and deliver a good experience to the end user, without going beyond
the actual possibilities of what can be displayed on a webpage. To
achieve this, digital designers need a good understanding of both
customer requirements and HTML guidelines.
Once these designs are approved, they are translated into HTML
by our user interface developers. They must ensure the design
matches the code, down to the pixel; that the pages function within
the content management system; and that the project is compatible
with a variety of browsers and devices.
Application development is my main duty. Once a site is handed to
me, it is viewable in a web browser, and if it's integrated into a
content management system, the copy can be edited. For some, but
hardly all sites, this is the end of the process. But a website
tends to have other functionality that goes beyond just viewing
content. Some sites are online stores, some communicate with
complex databases, some integrate with Google maps and other
external services, and some are entirely original and need unique
features built from scratch. At the very least, sites have contact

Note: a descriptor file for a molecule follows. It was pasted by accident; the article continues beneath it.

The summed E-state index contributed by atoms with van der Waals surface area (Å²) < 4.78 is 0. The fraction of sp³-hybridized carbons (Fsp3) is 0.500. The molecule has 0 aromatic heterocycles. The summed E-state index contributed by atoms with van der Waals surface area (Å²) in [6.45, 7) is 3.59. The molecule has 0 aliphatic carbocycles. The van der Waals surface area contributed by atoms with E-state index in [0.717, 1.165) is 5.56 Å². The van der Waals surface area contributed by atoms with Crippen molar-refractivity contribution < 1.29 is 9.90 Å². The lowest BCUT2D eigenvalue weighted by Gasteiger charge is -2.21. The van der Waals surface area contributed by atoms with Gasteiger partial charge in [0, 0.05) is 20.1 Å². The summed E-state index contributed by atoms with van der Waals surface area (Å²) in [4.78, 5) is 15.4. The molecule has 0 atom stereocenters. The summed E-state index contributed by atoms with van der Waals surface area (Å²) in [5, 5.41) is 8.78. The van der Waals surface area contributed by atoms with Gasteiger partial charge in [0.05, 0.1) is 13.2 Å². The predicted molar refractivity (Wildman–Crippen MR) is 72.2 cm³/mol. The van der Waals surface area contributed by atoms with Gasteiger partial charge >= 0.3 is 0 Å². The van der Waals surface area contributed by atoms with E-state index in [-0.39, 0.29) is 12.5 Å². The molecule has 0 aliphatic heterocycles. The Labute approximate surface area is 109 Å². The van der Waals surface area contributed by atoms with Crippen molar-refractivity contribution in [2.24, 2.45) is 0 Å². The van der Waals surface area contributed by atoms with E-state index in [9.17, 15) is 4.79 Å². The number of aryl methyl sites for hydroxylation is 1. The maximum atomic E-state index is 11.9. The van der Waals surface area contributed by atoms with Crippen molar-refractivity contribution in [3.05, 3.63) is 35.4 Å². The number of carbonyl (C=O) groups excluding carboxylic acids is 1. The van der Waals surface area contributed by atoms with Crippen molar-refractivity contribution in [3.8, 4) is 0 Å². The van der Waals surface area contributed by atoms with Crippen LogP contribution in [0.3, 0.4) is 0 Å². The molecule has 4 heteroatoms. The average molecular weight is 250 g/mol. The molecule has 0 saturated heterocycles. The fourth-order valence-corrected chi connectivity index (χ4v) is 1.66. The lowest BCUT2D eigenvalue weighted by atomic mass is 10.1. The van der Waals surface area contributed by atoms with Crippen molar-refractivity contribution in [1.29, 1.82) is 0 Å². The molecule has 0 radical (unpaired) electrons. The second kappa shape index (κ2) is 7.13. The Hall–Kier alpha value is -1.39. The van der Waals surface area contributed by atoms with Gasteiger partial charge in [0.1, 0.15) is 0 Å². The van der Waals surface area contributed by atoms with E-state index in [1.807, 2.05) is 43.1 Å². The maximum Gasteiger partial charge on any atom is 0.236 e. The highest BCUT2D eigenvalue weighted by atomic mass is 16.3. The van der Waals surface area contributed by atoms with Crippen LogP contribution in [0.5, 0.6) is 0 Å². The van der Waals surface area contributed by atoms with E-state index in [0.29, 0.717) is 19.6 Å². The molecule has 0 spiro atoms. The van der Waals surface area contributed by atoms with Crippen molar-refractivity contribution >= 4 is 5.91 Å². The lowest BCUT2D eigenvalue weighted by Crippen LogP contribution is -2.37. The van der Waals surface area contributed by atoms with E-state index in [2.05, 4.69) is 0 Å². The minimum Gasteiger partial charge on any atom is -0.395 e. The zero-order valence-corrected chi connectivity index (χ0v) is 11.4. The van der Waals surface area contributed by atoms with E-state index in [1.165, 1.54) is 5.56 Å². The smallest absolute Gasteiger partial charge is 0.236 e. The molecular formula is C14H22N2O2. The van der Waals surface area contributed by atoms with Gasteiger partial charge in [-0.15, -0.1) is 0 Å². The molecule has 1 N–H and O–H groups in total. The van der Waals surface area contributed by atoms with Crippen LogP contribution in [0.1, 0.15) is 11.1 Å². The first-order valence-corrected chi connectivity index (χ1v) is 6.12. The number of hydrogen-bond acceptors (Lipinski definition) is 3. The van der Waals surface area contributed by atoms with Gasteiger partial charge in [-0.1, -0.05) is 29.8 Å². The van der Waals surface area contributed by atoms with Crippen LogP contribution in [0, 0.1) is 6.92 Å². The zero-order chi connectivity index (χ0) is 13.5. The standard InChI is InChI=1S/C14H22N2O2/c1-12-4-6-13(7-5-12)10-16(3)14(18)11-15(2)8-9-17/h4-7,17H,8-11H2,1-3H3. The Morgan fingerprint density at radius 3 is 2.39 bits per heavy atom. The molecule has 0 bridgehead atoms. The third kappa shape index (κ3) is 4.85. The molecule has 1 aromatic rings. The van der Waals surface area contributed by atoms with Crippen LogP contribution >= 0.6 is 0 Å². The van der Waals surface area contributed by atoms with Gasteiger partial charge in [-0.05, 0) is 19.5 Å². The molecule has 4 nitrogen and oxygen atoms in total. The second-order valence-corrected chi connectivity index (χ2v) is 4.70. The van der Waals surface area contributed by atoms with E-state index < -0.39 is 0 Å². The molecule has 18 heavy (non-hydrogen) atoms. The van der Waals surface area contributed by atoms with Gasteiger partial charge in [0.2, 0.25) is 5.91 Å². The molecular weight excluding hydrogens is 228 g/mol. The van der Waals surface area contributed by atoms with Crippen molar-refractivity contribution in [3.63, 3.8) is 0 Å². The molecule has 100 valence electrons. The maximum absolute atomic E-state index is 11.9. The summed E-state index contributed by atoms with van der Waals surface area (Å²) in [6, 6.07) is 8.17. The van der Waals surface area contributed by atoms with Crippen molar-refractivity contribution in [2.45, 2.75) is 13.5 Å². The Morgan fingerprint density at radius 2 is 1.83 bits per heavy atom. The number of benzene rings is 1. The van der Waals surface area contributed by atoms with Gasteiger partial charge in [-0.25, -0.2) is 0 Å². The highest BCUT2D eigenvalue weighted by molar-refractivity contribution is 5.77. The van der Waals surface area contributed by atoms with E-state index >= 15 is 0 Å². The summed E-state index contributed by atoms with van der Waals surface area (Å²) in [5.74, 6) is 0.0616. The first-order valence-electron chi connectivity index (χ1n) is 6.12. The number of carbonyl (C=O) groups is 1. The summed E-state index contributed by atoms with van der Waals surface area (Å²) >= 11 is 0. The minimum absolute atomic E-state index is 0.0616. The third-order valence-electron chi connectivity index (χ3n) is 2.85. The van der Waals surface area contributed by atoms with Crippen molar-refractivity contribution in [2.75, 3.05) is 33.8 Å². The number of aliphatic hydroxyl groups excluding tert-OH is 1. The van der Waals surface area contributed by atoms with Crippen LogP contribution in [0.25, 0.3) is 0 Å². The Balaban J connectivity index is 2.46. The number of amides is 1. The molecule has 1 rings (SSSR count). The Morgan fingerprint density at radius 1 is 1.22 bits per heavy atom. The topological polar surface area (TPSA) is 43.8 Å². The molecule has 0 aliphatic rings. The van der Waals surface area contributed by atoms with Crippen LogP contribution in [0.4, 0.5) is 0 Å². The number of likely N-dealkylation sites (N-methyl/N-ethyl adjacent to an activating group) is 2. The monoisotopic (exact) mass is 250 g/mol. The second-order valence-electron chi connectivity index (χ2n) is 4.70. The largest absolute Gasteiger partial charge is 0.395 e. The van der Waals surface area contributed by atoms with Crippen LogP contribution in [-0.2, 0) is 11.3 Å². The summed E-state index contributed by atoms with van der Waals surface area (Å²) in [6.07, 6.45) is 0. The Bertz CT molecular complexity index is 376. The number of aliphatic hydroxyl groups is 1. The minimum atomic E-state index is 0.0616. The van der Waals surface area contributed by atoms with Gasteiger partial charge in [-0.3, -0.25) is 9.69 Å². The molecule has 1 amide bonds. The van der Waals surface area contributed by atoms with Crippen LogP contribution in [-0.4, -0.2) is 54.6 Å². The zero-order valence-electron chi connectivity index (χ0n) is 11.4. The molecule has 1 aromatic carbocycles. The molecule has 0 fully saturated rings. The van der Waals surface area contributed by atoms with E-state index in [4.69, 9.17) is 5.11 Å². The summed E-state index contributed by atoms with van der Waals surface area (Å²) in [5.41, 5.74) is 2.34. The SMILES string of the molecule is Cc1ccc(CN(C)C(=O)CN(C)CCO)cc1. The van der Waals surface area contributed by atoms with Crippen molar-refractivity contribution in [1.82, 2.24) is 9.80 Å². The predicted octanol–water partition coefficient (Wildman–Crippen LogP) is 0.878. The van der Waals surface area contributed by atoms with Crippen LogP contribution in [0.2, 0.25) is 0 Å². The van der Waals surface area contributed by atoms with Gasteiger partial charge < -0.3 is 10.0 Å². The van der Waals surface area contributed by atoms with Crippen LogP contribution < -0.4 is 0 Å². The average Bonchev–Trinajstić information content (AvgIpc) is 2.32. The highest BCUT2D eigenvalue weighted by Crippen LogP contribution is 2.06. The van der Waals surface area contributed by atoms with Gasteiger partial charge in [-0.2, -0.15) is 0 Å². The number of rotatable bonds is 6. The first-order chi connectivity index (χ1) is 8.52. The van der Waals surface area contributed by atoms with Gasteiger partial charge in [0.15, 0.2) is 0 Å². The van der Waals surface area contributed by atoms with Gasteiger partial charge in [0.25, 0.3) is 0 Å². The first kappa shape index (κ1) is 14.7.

forms, and newsletter subscription forms, which send emails to site
administrators, and sometimes record to databases.
To achieve these requirements efficiently, an application
developer must be very analytical; the ability to recognise
commonly reused patterns, or exceptions that need only be handled a
few times, is of great importance.
Of the sites listed in our
portfolio, the St John Service Management
Database and HardenUp are a
couple of the most application development intensive. The St John
database is an intricate timetable and scheduling tool, while
HardenUp interfaces extensively with Facebook and other social
media services. The requirements of these sites go far and beyond